An inlay or onlay is a dental restoration of the tooth after a caries or an old amalgam filling has been removed. It is a high-quality and durable dental restoration. The inlay or onlay can be made of various materials and cemented or bonded precisely into the broken tooth.
When selecting materials, it is essential to pay attention to biocompatibility, durability and aesthetics.
Our dental office has its own dental laboratory and specializes in ceramic inlays. The best materials are selected according to biology and durability.
The entire manufacturing process is finely tuned so that the accuracy and fit of the inlays can be optimally achieved.
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What are inlays and onlays?
Every day, our teeth are exposed to strong chemical and physical stresses. For example, caries can cause a defect in the tooth, which should definitely be restored.
Inlays and onlays consist of one piece and have the task are made to replace this exact lost tooth part. Inlays and onlays do not differ in their function, but only in their shape and size.
An inlay is relatively small in size and restores the inner part of the occlusal surface. It is always used when the tooth defect is rather small.
An onlay expands over the entire occlusal surface of the tooth and is necessary when the tooth defect is large.
When are inlays and onlays used?
Every healthy tooth has an ideal anatomy. This ensures that food is chewed optimally, no food gets stuck between the teeth and the jaw joints are not subject to any overload.
In various situations it is necessary to repair teeth with inlays or onlays:
The acid of some strains of bacteria can etch holes in the tooth. This defect in the tooth should definitely be repaired in an anatomically correct way. Inlays and onlays are recommended as a treatment for larger caries.
2. Amalgam removal
Amalgam fillings have a detrimental effect on health and should definitely be removed under effective protective measures. After removal, the missing tooth substance can be replaced very well with inlays or onlays.
3. Broken tooth
Occasionally, part of a tooth may break off. Teeth that have already been drilled or that have caries can easily break when force is applied. The broken piece of the tooth can be restored with a high-quality inlay or onlay.
4. Reconstruction of occlusal surfaces
In patients with incorrect tooth contacts, the temporomandibular joints are often compressed and forced into a non-physiological position. This causes the temporomandibular joints and surrounding tissues to change and can affect the entire body. This condition can lead to typical symptoms of TMJ disorders, which can greatly affect the quality of life.
To treat this, the incorrect tooth contacts must be eliminated by a special splint (MAGO splint), which allows the temporomandibular joints to slowly regenerate into the correct position. Once the regeneration of the temporomandibular joints is complete, the TMD symptoms should disappear completely. To prevent the old bite from bringing the regenerated temporomandibular joints into the wrong position again, the correct position of the teeth must be restored. This is done by a complete reconstruction of the occlusal surfaces with inlays, onlays and veneers. This reconstruction can also be combined with orthodontics.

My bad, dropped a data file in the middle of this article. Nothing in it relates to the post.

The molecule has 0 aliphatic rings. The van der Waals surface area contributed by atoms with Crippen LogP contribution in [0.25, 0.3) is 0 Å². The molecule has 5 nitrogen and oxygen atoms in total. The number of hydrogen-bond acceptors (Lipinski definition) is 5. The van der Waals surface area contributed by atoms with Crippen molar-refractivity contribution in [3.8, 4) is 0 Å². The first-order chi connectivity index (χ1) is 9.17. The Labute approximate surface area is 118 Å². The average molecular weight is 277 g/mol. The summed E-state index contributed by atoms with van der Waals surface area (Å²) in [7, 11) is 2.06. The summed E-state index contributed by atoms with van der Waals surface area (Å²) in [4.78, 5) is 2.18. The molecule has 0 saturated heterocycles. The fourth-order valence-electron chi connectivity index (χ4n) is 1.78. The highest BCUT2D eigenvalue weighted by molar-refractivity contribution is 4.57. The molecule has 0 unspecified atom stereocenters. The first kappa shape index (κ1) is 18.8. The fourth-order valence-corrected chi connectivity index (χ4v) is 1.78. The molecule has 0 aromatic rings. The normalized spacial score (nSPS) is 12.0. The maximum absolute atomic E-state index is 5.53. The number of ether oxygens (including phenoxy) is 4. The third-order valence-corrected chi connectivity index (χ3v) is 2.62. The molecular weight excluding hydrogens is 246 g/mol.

For simplicity, only the term inlay is used in the following part of the article, however onlays are also included.
What material are inlays made of?
There are various materials that can be used for the production of inlays. All of them have their specific advantages and disadvantages.
Ceramic inlays are also called ceramic fillings. They can be made from different types of ceramics.
The use of ceramic is highly recommended because of its biocompatibility, fit, longevity and aesthetics. It meets the all the requirements for high-quality aesthetic dentistry.
The accuracy and precision of the fit strongly depends on the type of ceramic and the manufacturing process.
During treatment and production, great care must be taken to maintain a minimum layer thickness, otherwise chipping may occur.
Provided that an experienced team of dentists and dental technicians carries out the dental restoration, an ideal result can be achieved with the use of ceramics.
Gold has proven to work as a dental material used for inlays over many decades. Gold inlays have a very accurate fit as well as longevity.
However, gold is less aesthetic and has unfavorable health properties. The lack of biocompatibility has been reported, among others, by the IMD Institute for Medical Diagnostics Berlin, detected in numerous samples and studies.
Gold and ceramic inlays
This type of inlay is made of a combination of gold and ceramic. Ceramic makes up the largest portion and the inner layer facing the tooth is made of gold.
Overall, gold/ceramic inlays show a very good fit and longevity. However, because of their poor biocompatibility, gold/ceramic inlays are not recommended.
Titanium inlays – Titanium inlays
Titanium in dentistry is actually known from dental implants. It is the most commonly used material in implantology.
Titanium inlays have a good fit and longevity. However, many patients dislike the unaesthetic, metallic-greyish color.
Just as with gold, titanium has several health concerns.
There are many different materials that can be used for composite inlays. Depending on the quality of the material and the method of production, the result can vary greatly.
If produced correctly in a dental laboratory with high-quality material, composite inlays can be an alternative to ceramic inlays.
However, composites do not come close to the biocompatibility and stability of ceramics.
Note for choosing the right material:
In general, metallic materials show high thermal conductivity. Thermal conductivity, as the name suggests, describes the ability to transmit temperature. Consequently, teeth that have a metallic restorations may experience pain with hot and cold food and beverages.
Ceramics and composites have low thermal conductivity, which eliminates this disadvantage.
When is an inlay reccomended – filling, inlay or crown?
As mentioned above, inlays are used to restore missing parts of teeth, for example because of caries. This gives the tooth back its original natural shape.